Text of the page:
Business Analysis

What is Business Analysis?


What is Business Analysis?


You are forewarned.

This question can get yourself into a fist with your fellow business analysts.

Walk into any organization and ask the question for most roles, say project manager and you ask the question, “What do project managers do?” You would get a fairly consistent answer. Project managers fundamentally take control of the project and make them successful. Now you ask the same question to business analysts across the organization, “What do business analysts do?” and you would get many answers.

In many organizations, business analysts develop software requirements. In some organizations, business analysts develop management information system reports for senior management. In some other organizations, business analysts may be working on analyzing information and developing insights for management. While in a few organizations, they may be implementing standard software solutions such as SalesForce, SAP or Oracle, any other such packaged product. In some organizations, they may actually be testing the solution which is developed in-house are procured from outside.

Why such terrible confusions exist on the definition of business analysis in the industry?

Let’s look at a few definitions available to us for business analysis.

As per Business Analysis Body of Knowledge (BABoK Guide) from IIBA:

“Business Analysis is the practice of enabling change in an organizational context, by defining needs and recommending solutions that deliver value to stakeholders. It a disciplined approach for introducing and managing change to organizations, whether they are for-profit businesses, governments, or non-profits. Business analysis is used to identify and articulate the need for change in how organizations work, and to facilitate that change.”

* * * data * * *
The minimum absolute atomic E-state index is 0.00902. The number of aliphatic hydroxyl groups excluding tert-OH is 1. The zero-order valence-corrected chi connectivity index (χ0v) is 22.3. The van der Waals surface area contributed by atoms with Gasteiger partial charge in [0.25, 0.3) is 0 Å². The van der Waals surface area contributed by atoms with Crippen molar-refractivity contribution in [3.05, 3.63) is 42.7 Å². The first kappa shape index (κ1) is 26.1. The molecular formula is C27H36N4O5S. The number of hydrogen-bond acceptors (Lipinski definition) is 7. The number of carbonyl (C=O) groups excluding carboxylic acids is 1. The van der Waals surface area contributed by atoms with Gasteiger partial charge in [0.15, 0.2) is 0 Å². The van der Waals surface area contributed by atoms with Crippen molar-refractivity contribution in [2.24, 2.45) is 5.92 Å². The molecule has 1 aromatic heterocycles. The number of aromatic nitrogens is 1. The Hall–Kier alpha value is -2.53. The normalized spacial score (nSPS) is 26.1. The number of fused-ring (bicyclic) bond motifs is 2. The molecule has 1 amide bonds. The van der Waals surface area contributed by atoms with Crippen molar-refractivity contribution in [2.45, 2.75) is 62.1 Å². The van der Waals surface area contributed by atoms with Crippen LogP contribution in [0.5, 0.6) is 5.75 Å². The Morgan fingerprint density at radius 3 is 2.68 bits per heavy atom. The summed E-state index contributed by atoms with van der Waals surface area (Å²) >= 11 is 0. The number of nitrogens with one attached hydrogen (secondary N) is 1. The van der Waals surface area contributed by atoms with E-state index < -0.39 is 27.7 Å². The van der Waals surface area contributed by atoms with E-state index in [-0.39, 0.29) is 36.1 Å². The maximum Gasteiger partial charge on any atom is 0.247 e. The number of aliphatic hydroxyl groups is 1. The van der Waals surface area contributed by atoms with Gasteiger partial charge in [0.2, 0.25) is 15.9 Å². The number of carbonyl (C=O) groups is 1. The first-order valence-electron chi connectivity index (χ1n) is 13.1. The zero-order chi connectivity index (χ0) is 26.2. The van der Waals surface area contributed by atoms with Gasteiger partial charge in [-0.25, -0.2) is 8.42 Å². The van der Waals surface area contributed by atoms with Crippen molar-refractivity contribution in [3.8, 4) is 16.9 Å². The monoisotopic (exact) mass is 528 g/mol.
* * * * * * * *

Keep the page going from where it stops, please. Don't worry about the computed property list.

As per Wikipedia,

“Business analysis is a research discipline of identifying business needs and determining solutions to business problems. Solutions often include a software-systems development component, but may also consist of process improvement, organizational change or strategic planning and policy development.”

For the IIBA definition, if we apply the definition to consulting role or even project management role, will it really make any difference? Doesn’t look like.

Project managers and consultants also help organizations to come up with solutions and get them implemented. So, what’s the catch?

The catch, in fact, lies in the missing word between business and analysis.

The missing middle word in business analysis can be, needs, data, process, strategy, information, and possibly many others.

The definition given by IIBA is for business needs analysis. It is just one of the flavors of business analysis, not necessarily the whole gamut.

This reminds me of the story of six blind men and the elephant. Each blind person touches part of the elephant and describes the elephant as having those properties which are partly true but not fully true.

That is where we think the entire confusion has arisen. As long as we specify what aspects of business, we are analyzing then possibly it makes a lot easier for us to work and develop appropriate approaches.




Flavors of business analysis
Flavors of business analysis

What we generally refer to as business analysis, mostly it is business needs analysis or business data analysis. Business requirements could be to have a solution to a problem or a solution to enhance existing businesses.

Once the business requirements are known, we need to look at various aspects that belonged to the solution. We could actually start with a very high level of people component, process component, technology component, and a partner component. Any solution would typically involve people, process, technology, and partners. For technology component, we can further divide it as hardware, software, and networking.

Most of the guidebooks available on business analysis typically deal with software requirements analysis. Business analysis can be for a broader topic but at this point in time those of you who are looking at either studying for CBAP, CCBA, ECBA, PMI-PBA, CPRE or BCS BA, we essentially are looking at software requirements analysis.

Software requirements analysis involves the understanding scope of the software, dividing the scope into for the modules and sub-modules, developing detailed requirements for each of these modules and sub-modules. It also includes maintaining these requirements over the life of the project and beyond the life of the project.

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